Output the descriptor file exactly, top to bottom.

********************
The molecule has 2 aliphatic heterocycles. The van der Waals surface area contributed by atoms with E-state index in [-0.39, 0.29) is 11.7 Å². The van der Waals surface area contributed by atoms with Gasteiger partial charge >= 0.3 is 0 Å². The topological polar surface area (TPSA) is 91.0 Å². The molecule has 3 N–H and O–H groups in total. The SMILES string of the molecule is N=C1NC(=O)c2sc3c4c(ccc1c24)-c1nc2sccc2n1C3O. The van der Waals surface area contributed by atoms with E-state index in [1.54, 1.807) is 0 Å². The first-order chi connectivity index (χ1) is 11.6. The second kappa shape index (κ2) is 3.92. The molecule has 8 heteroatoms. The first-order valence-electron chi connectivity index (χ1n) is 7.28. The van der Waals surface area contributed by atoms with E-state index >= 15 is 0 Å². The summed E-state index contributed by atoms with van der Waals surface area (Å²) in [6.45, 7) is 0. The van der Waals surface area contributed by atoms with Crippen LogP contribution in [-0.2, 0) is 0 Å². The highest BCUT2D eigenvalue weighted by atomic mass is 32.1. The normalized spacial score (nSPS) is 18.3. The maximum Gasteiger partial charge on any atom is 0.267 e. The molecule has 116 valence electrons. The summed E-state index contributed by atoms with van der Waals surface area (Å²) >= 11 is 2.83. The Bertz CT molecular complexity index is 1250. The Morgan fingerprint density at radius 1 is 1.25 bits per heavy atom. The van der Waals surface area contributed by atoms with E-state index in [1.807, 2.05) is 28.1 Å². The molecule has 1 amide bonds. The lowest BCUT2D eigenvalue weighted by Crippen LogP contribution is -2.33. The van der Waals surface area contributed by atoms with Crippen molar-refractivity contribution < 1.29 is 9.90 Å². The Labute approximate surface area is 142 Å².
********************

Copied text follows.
The molecule has 2 aliphatic heterocycles. The van der Waals surface area contributed by atoms with E-state index in [-0.39, 0.29) is 11.7 Å². The van der Waals surface area contributed by atoms with Gasteiger partial charge >= 0.3 is 0 Å². The topological polar surface area (TPSA) is 91.0 Å². The molecule has 3 N–H and O–H groups in total. The SMILES string of the molecule is N=C1NC(=O)c2sc3c4c(ccc1c24)-c1nc2sccc2n1C3O. The van der Waals surface area contributed by atoms with E-state index in [1.54, 1.807) is 0 Å². The first-order chi connectivity index (χ1) is 11.6. The second kappa shape index (κ2) is 3.92. The molecule has 8 heteroatoms. The first-order valence-electron chi connectivity index (χ1n) is 7.28. The van der Waals surface area contributed by atoms with E-state index >= 15 is 0 Å². The summed E-state index contributed by atoms with van der Waals surface area (Å²) in [6.45, 7) is 0. The van der Waals surface area contributed by atoms with Crippen LogP contribution in [-0.2, 0) is 0 Å². The highest BCUT2D eigenvalue weighted by atomic mass is 32.1. The normalized spacial score (nSPS) is 18.3. The maximum Gasteiger partial charge on any atom is 0.267 e. The molecule has 116 valence electrons. The summed E-state index contributed by atoms with van der Waals surface area (Å²) >= 11 is 2.83. The Bertz CT molecular complexity index is 1250. The Morgan fingerprint density at radius 1 is 1.25 bits per heavy atom. The van der Waals surface area contributed by atoms with E-state index in [1.807, 2.05) is 28.1 Å². The molecule has 1 amide bonds. The lowest BCUT2D eigenvalue weighted by Crippen LogP contribution is -2.33. The van der Waals surface area contributed by atoms with Crippen molar-refractivity contribution < 1.29 is 9.90 Å². The Labute approximate surface area is 142 Å².